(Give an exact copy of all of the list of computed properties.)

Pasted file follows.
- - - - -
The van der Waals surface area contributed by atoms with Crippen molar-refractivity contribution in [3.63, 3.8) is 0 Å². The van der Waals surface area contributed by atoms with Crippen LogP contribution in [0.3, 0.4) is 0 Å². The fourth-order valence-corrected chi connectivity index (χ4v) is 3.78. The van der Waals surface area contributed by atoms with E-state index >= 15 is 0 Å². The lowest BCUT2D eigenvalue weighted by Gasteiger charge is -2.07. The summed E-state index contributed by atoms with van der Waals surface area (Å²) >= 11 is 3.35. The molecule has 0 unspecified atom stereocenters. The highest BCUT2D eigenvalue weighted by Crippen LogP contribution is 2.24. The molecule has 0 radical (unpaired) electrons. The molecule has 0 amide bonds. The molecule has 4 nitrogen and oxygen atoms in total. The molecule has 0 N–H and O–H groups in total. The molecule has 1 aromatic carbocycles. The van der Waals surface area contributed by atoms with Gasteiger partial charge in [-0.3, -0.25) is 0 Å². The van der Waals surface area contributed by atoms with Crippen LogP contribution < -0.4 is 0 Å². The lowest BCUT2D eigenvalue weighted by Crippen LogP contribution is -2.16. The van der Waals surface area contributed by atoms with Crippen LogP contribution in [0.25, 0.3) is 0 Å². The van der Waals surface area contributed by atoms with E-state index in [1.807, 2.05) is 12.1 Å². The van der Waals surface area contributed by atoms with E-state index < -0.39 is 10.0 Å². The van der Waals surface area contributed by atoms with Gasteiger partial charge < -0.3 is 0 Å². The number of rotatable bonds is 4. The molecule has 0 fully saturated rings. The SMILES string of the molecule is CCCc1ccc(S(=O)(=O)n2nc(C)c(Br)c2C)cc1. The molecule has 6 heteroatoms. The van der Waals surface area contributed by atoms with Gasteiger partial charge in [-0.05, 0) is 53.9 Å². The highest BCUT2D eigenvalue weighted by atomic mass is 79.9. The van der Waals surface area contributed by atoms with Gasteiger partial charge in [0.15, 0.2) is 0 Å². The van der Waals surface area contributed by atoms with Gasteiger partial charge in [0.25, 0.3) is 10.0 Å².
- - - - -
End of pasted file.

The van der Waals surface area contributed by atoms with Crippen molar-refractivity contribution in [3.63, 3.8) is 0 Å². The van der Waals surface area contributed by atoms with Crippen LogP contribution in [0.3, 0.4) is 0 Å². The fourth-order valence-corrected chi connectivity index (χ4v) is 3.78. The van der Waals surface area contributed by atoms with E-state index >= 15 is 0 Å². The lowest BCUT2D eigenvalue weighted by Gasteiger charge is -2.07. The summed E-state index contributed by atoms with van der Waals surface area (Å²) >= 11 is 3.35. The molecule has 0 unspecified atom stereocenters. The highest BCUT2D eigenvalue weighted by Crippen LogP contribution is 2.24. The molecule has 0 radical (unpaired) electrons. The molecule has 0 amide bonds. The molecule has 4 nitrogen and oxygen atoms in total. The molecule has 0 N–H and O–H groups in total. The molecule has 1 aromatic carbocycles. The van der Waals surface area contributed by atoms with Gasteiger partial charge in [-0.3, -0.25) is 0 Å². The van der Waals surface area contributed by atoms with Crippen LogP contribution < -0.4 is 0 Å². The lowest BCUT2D eigenvalue weighted by Crippen LogP contribution is -2.16. The van der Waals surface area contributed by atoms with Crippen LogP contribution in [0.25, 0.3) is 0 Å². The van der Waals surface area contributed by atoms with E-state index in [1.807, 2.05) is 12.1 Å². The van der Waals surface area contributed by atoms with E-state index < -0.39 is 10.0 Å². The van der Waals surface area contributed by atoms with Gasteiger partial charge < -0.3 is 0 Å². The number of rotatable bonds is 4. The molecule has 0 fully saturated rings. The SMILES string of the molecule is CCCc1ccc(S(=O)(=O)n2nc(C)c(Br)c2C)cc1. The molecule has 6 heteroatoms. The van der Waals surface area contributed by atoms with Gasteiger partial charge in [-0.05, 0) is 53.9 Å². The highest BCUT2D eigenvalue weighted by atomic mass is 79.9. The van der Waals surface area contributed by atoms with Gasteiger partial charge in [0.15, 0.2) is 0 Å². The van der Waals surface area contributed by atoms with Gasteiger partial charge in [0.25, 0.3) is 10.0 Å².